Improving Person-centred Care for Hospice Patients who have Difficulty Expressing their Needs

Leader(s)Jane Chatterjee, Lecturer in Palliative Care
LocationSt Gemma’s Hospice, Leeds
DurationNovember 2013-June 2015
Received for PublicationApril 2016

A significant number of palliative care patients have difficulty communicating their needs, which may be a result of dysphasia, cognitive impairment or extreme frailty. The aim of this project was to support hospice staff to provide person-centred care and improve symptom management for these patients.

The project team comprised a multidisciplinary group of hospice staff, an already established group interested in meeting the needs of people experiencing cognitive impairment. The project was developed in two phases. Phase one aimed to support nursing staff to develop a general level of skills to understand patients with difficulty expressing their needs and to avoid or relieve unwarranted distress. Phase two looked to provide multidisciplinary staff with specific skills in supportive and augmentative communication techniques and the use of a behavioural assessment tool. This report discusses phase one of the project.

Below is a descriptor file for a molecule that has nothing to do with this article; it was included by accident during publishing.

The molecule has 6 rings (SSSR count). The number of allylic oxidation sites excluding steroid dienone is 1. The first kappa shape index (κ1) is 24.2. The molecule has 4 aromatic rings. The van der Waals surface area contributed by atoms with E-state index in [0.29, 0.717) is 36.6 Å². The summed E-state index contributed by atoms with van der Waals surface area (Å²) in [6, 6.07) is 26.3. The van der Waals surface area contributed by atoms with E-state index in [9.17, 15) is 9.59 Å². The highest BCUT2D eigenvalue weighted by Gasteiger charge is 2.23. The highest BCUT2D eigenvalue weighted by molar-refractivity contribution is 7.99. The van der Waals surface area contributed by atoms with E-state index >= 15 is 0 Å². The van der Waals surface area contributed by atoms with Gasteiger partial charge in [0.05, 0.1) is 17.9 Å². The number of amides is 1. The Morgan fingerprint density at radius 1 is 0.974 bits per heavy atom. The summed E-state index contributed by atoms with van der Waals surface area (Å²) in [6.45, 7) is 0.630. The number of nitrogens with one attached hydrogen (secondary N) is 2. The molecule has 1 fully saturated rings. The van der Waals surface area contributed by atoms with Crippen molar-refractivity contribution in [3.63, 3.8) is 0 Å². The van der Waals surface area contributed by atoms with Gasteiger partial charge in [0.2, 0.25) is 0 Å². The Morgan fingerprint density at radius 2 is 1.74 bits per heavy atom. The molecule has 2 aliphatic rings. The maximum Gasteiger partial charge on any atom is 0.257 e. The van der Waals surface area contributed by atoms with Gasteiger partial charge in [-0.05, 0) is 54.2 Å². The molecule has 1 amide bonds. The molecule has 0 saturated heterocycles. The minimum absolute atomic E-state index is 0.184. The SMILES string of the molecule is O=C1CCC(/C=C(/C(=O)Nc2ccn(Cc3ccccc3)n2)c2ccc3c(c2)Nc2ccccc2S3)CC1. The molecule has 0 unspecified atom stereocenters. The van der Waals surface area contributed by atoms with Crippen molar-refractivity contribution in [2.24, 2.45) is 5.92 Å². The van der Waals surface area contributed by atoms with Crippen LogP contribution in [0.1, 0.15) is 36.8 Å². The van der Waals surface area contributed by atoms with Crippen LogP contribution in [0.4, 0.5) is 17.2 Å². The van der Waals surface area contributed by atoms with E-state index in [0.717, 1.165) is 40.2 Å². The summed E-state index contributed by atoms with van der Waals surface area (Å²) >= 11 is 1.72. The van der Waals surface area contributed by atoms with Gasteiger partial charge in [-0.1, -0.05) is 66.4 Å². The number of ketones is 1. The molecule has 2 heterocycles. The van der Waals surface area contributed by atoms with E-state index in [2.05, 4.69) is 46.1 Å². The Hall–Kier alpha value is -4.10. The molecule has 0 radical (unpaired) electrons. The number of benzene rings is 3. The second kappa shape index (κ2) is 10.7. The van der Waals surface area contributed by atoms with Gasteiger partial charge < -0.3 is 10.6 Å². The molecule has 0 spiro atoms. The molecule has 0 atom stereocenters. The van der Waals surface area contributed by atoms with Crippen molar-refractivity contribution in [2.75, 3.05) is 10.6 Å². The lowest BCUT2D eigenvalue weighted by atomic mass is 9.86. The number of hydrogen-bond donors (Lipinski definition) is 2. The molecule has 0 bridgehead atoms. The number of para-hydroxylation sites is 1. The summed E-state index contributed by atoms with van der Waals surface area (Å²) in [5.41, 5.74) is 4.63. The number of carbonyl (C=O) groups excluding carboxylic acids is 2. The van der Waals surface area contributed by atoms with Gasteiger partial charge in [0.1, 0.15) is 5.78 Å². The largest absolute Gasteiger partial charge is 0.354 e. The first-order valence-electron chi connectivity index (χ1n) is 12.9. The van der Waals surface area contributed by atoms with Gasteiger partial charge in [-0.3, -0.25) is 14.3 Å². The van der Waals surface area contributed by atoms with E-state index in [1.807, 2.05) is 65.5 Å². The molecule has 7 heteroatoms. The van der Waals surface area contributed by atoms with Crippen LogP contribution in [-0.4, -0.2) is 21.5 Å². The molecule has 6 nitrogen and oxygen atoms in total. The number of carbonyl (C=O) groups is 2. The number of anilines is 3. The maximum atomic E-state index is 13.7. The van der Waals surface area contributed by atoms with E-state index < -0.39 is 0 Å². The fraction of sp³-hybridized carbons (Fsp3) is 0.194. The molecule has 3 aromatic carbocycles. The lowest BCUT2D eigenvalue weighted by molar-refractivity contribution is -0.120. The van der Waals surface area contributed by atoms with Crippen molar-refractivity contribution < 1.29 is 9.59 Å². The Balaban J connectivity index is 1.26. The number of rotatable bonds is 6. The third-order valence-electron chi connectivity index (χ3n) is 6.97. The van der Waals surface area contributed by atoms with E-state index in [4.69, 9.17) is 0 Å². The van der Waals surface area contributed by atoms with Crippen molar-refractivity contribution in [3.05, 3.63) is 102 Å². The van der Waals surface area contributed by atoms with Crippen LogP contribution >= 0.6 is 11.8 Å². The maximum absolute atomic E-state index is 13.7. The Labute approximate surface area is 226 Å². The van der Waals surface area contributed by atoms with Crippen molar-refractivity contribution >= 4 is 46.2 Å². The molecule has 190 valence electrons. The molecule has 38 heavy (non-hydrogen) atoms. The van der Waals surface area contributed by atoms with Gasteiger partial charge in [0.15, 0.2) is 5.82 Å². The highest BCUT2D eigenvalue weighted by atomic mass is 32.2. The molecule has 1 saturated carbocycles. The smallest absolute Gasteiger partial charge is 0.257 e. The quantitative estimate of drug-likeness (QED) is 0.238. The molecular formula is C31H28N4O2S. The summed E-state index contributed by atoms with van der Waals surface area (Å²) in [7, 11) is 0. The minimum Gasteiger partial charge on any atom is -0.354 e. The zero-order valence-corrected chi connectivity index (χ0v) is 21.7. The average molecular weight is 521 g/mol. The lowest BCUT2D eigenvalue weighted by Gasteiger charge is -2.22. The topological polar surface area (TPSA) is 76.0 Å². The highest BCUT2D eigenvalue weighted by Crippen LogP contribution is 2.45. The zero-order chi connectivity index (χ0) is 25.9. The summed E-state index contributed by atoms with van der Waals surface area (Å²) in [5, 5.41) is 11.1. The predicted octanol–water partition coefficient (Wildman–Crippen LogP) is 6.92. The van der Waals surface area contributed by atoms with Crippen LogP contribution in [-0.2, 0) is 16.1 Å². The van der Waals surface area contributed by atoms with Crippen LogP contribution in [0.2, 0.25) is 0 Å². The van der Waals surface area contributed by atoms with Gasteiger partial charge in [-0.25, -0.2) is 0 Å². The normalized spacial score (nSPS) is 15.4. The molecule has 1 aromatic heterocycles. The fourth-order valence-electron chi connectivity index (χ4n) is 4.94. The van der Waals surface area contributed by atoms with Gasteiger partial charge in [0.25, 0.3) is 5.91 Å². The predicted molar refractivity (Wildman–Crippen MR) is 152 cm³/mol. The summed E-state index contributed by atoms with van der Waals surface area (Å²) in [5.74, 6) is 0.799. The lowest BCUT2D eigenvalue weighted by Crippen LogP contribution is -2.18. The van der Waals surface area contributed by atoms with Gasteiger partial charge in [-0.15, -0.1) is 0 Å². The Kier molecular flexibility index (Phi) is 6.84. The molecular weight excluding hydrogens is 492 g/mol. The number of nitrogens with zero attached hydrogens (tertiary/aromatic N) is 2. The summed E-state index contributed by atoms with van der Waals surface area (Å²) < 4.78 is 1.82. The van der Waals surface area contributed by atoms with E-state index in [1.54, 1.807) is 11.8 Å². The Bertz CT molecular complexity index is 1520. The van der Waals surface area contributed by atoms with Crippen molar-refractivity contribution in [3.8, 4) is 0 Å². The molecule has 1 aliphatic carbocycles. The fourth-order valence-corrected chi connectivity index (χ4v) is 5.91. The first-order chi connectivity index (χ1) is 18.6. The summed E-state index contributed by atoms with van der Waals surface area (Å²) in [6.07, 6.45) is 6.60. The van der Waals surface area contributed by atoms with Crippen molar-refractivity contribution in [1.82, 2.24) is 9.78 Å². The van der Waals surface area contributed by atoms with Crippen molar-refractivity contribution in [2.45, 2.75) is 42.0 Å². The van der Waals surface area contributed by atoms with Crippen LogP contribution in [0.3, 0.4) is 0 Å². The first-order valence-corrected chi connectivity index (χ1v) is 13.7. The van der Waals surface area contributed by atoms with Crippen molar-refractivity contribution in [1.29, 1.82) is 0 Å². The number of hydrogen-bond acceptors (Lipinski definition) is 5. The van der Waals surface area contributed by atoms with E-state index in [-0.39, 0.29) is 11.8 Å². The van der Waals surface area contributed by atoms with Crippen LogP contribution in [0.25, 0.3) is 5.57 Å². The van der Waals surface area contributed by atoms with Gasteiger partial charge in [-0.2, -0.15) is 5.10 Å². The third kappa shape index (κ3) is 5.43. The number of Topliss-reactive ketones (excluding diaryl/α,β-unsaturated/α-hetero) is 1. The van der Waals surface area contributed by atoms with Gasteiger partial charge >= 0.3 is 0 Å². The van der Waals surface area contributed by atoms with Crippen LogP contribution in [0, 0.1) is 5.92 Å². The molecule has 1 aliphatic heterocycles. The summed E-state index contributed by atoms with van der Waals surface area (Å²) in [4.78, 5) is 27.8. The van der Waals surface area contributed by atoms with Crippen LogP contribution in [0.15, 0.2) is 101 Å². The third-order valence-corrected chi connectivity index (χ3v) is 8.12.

The main outcomes achieved within phase one of the project were:

  • A booklet was designed to ask the patient and their family and/or carers to provide information about the patient. This aimed to help hospice staff care for them in a way that promotes autonomy and dignity and alleviates distress.
  • Resources were made available to support communication and help nursing staff provide appropriate occupation, relaxation and reminiscence activities which would give patients meaning and validation.
  • Staff had greater understanding of the experiences of patients with cognitive impairment after a study day workshop for hospice staff on ‘The experience of cognitive impairment’.
  • There was more participation, active learning and action planning as a result of a claims, concerns and issue exercise used with key stakeholders.

After eighteen months the project remains in the process of development and will continue beyond the scope of this report with elements of phase two being introduced.

This project was supported by the Foundation of Nursing Studies Patients First Programme in partnership with the Burdett Trust for Nursing.

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